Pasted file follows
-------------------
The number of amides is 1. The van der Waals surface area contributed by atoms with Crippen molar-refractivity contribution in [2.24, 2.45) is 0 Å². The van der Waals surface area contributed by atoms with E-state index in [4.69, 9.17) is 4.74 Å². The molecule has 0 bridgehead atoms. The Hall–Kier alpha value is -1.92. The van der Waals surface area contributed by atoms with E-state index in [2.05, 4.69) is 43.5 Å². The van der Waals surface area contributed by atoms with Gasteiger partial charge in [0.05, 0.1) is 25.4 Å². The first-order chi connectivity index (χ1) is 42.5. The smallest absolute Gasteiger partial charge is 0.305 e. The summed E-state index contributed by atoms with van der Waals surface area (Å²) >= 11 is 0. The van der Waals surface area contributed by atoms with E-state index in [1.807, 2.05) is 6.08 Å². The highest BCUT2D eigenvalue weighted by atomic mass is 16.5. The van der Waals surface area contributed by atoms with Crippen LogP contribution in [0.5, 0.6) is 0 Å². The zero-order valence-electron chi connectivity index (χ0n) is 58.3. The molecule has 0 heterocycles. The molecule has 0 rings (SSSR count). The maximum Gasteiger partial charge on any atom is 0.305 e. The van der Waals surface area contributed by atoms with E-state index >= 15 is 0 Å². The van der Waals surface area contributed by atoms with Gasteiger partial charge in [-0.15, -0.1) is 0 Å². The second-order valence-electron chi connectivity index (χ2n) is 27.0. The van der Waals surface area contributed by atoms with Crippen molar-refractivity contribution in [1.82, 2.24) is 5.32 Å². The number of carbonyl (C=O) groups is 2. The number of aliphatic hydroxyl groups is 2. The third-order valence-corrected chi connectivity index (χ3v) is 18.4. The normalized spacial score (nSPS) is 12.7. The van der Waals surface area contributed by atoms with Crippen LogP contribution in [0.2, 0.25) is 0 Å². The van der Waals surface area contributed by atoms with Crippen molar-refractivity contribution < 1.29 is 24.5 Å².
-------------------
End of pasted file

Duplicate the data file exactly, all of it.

The number of amides is 1. The van der Waals surface area contributed by atoms with Crippen molar-refractivity contribution in [2.24, 2.45) is 0 Å². The van der Waals surface area contributed by atoms with E-state index in [4.69, 9.17) is 4.74 Å². The molecule has 0 bridgehead atoms. The Hall–Kier alpha value is -1.92. The van der Waals surface area contributed by atoms with E-state index in [2.05, 4.69) is 43.5 Å². The van der Waals surface area contributed by atoms with Gasteiger partial charge in [0.05, 0.1) is 25.4 Å². The first-order chi connectivity index (χ1) is 42.5. The smallest absolute Gasteiger partial charge is 0.305 e. The summed E-state index contributed by atoms with van der Waals surface area (Å²) >= 11 is 0. The van der Waals surface area contributed by atoms with E-state index in [1.807, 2.05) is 6.08 Å². The highest BCUT2D eigenvalue weighted by atomic mass is 16.5. The van der Waals surface area contributed by atoms with Crippen LogP contribution in [0.5, 0.6) is 0 Å². The zero-order valence-electron chi connectivity index (χ0n) is 58.3. The molecule has 0 heterocycles. The molecule has 0 rings (SSSR count). The maximum Gasteiger partial charge on any atom is 0.305 e. The van der Waals surface area contributed by atoms with E-state index >= 15 is 0 Å². The van der Waals surface area contributed by atoms with Gasteiger partial charge in [-0.15, -0.1) is 0 Å². The second-order valence-electron chi connectivity index (χ2n) is 27.0. The van der Waals surface area contributed by atoms with Crippen molar-refractivity contribution in [1.82, 2.24) is 5.32 Å². The number of carbonyl (C=O) groups is 2. The number of aliphatic hydroxyl groups is 2. The third-order valence-corrected chi connectivity index (χ3v) is 18.4. The normalized spacial score (nSPS) is 12.7. The van der Waals surface area contributed by atoms with Crippen LogP contribution in [0.2, 0.25) is 0 Å². The van der Waals surface area contributed by atoms with Crippen molar-refractivity contribution < 1.29 is 24.5 Å².